What is more shocking is that I cannot recall another conversation like that with any other minister since. Politics, even as when it is as non-committal as what paper I read, just doesn’t seem to be an issue. And by politics I mean party politics. And that’s the only politics that matters in this country.

I was in my first pastorate in Ely, Cardiff in the 1970s. The local vicar was Bob Morgan. He was a Labour councillor and went on to be the Chair of South Glamorgan County Council. He came to my welcome service and in his speech told me two things. The first was that now I would really start discovering what I believed about God and second, if I did not demonstrate to the people of the estate that God was concerned about the state of their guttering and paths then they would take no interest at all in my God. It raised a few laughs but he was deadly serious.

I notice that the Christian Socialist Movement – which has renamed itself ‘Christians on the Left’ – has not posted any comment on Corbyn’s achievement that I can see. I wonder why.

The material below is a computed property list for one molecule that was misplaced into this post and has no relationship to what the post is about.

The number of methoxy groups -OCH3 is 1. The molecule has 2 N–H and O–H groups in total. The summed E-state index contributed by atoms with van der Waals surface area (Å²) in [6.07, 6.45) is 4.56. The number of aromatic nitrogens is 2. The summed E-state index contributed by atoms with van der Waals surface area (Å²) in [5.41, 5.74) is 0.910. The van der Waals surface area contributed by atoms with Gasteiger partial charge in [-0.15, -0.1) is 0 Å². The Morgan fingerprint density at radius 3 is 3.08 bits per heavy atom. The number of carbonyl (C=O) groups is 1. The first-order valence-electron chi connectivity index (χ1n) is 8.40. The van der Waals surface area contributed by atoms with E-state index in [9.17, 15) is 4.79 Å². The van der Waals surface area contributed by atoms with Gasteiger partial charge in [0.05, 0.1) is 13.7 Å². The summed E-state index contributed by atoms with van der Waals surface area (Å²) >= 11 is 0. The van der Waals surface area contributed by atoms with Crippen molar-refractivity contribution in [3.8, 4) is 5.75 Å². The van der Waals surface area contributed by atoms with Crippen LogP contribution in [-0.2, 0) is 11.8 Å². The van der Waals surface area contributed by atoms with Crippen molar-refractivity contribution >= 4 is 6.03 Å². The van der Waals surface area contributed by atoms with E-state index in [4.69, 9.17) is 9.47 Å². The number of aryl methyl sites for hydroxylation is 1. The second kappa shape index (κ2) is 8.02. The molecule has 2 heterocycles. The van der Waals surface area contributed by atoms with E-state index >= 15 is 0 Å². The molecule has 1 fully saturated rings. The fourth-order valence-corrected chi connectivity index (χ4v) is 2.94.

And maybe that’s it – one person’s socialist is another’s Corbynista – so let’s keep real politics out of Christian political chat – it would be too controversial.

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3 thoughts on “Leftie vicars hold services of thanksgiving for Jeremy Corbyn

  1. Thank you John for an interesting comment. I am a Minister and I think that most people in my church have a fair idea of my political stance; indeed my wife is an active member of one of the major parties and has stood for Councillor on more than one occasion. And I certainly mention and pray for political issues in our services – for instance, I preached sermons on “The Common Good”, “Immigration” and “Christian Civic Duty” on the Sundays leading up to the election, and have been active in using our church building for pre-election debates..